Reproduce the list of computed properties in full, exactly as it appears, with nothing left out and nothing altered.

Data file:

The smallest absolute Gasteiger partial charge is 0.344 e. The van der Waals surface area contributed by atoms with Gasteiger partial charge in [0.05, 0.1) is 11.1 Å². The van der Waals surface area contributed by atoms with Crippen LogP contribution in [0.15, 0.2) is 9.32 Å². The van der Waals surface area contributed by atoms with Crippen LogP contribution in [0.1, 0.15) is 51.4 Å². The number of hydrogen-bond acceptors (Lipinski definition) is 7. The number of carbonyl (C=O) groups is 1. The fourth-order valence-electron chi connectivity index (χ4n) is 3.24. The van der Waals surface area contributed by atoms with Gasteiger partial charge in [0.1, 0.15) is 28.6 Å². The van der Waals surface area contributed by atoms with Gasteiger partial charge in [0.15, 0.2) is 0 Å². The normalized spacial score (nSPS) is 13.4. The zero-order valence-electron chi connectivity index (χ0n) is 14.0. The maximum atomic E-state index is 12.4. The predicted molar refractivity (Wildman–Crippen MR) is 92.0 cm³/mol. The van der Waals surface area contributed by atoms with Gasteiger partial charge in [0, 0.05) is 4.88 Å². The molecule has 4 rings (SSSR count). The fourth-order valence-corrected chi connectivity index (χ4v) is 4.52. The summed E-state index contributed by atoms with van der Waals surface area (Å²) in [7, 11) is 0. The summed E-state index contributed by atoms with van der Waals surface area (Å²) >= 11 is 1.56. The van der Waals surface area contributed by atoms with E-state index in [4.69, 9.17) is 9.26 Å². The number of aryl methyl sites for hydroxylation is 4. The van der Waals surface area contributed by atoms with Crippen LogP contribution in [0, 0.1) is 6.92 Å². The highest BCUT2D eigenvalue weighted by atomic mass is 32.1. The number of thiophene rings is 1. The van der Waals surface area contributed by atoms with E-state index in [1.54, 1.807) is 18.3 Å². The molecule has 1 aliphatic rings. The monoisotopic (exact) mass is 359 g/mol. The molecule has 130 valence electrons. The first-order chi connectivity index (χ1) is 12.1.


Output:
The smallest absolute Gasteiger partial charge is 0.344 e. The van der Waals surface area contributed by atoms with Gasteiger partial charge in [0.05, 0.1) is 11.1 Å². The van der Waals surface area contributed by atoms with Crippen LogP contribution in [0.15, 0.2) is 9.32 Å². The van der Waals surface area contributed by atoms with Crippen LogP contribution in [0.1, 0.15) is 51.4 Å². The number of hydrogen-bond acceptors (Lipinski definition) is 7. The number of carbonyl (C=O) groups is 1. The fourth-order valence-electron chi connectivity index (χ4n) is 3.24. The van der Waals surface area contributed by atoms with Gasteiger partial charge in [0.1, 0.15) is 28.6 Å². The van der Waals surface area contributed by atoms with Gasteiger partial charge in [0.15, 0.2) is 0 Å². The normalized spacial score (nSPS) is 13.4. The zero-order valence-electron chi connectivity index (χ0n) is 14.0. The maximum atomic E-state index is 12.4. The predicted molar refractivity (Wildman–Crippen MR) is 92.0 cm³/mol. The van der Waals surface area contributed by atoms with Gasteiger partial charge in [0, 0.05) is 4.88 Å². The molecule has 4 rings (SSSR count). The fourth-order valence-corrected chi connectivity index (χ4v) is 4.52. The summed E-state index contributed by atoms with van der Waals surface area (Å²) in [7, 11) is 0. The summed E-state index contributed by atoms with van der Waals surface area (Å²) >= 11 is 1.56. The van der Waals surface area contributed by atoms with E-state index in [4.69, 9.17) is 9.26 Å². The number of aryl methyl sites for hydroxylation is 4. The van der Waals surface area contributed by atoms with Crippen LogP contribution in [0, 0.1) is 6.92 Å². The highest BCUT2D eigenvalue weighted by atomic mass is 32.1. The number of thiophene rings is 1. The van der Waals surface area contributed by atoms with E-state index in [1.54, 1.807) is 18.3 Å². The molecule has 1 aliphatic rings. The monoisotopic (exact) mass is 359 g/mol. The molecule has 130 valence electrons. The first-order chi connectivity index (χ1) is 12.1.